Tuesday, September 11, 2012

It's Not About Mitt Romney - It's the GOP Platform

According to the latest buzz, Mitt Romney is under fire from his own party over the tepid campaign he is waging.  In the view of both Laura Ingram and George Will, if Mitt Romney and the Republicans cannot beat President Obama in the current climate, the party should hang it up and seek a new line of work.  The strategy has run back and forth and all over the place, but the campaign has mostly been about the fact that Mitt Romney is not Obama.  The central idea is to be the anti-Obama, and to rail against the President for everything from health care to taxes to Solyndra to the trading of Tim Tebow. The biggest frustration for the GOP - especially the conservatives on talk radio and television - is that they can't simply fire off the Reagan question - "Are you better off than you were four years ago?" - and call it game, set, and match.

And that disconnect is the heart of the Republican's problem.  It's the platform, people.  The country may not be thrilled with their lives and the current state of the economy and government.  But they aren't thrilled about the alternatives either.

It's not a winning strategy to run as the anti-Obama when the president is actually quite likable and in many ways popular.  The American people may be unhappy with their job situation - but they are just as likely to blame the company that laid them off as they are the White House's economic policies.  In fact, it may be more so, considering many employed people were hired back at worse jobs for less pay even as they saw the corporate sector boasting profits and the stock market come roaring back.  The problem is that the voters don't trust Mitt Romney and the trickle-down ideas, and they associate him with the part of society that is doing well.  Time Magazine reported on the state of malls in America this week, and the surprising news is that the outlook at middle and working class malls is more vacancies, but the malls that serve the top 10% of earners are actually doing well ... even growing.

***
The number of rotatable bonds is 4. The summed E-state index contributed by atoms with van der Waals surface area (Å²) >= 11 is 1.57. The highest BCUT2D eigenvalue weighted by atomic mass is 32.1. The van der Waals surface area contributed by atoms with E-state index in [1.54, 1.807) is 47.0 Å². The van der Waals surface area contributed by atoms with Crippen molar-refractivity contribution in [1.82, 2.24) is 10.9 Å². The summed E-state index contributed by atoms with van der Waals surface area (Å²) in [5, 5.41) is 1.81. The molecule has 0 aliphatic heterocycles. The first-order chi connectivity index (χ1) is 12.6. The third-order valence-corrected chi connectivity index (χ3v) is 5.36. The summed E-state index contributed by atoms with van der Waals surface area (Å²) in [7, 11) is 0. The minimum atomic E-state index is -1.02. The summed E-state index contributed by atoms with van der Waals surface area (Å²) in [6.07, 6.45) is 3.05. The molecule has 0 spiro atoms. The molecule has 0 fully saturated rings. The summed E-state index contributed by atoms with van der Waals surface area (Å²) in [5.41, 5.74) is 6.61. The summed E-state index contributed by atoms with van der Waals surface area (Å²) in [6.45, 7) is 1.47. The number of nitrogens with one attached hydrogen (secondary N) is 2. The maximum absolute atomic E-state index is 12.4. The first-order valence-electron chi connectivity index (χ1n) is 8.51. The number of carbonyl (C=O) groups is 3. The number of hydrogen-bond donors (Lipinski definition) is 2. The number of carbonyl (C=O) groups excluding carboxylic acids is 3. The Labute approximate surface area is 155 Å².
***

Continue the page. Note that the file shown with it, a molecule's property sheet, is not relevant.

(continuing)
The American people don't hold President Obama in great contempt.  And they are not thrilled about the idea of Medicare becoming a voucher.  And they don't see why Warren Buffet should pay so little in taxes.  And they don't have lots of dividends and stocks, especially not to the point of moving the money off-shore to avoid taxes.  And they don't believe that abortion should be outlawed in all cases.  And they haven't put English as a national language high on their list of priorities.  And they do have sympathy for undocumented children who simply want to stay in the only home country they've ever known.  And they don't see why the Bush tax cuts for top earners can't expire.  And they are liking the fact that the insurance companies can't drop them or deny them now.  And they appreciated the rebate they got for their health care.  And they like not being misled by credit card companies anymore.

The sad - and strange - thing for the GOP is that if Mitt Romney loses, the Republicans will misread it as the country being even more conservative and opposed to government than it is, and they will seek even more hardline conservatives for 2014 and 2016.  And for a party that desperately needs to move to the center, that will be a huge mistake.

Republicans.  It's your ideas.

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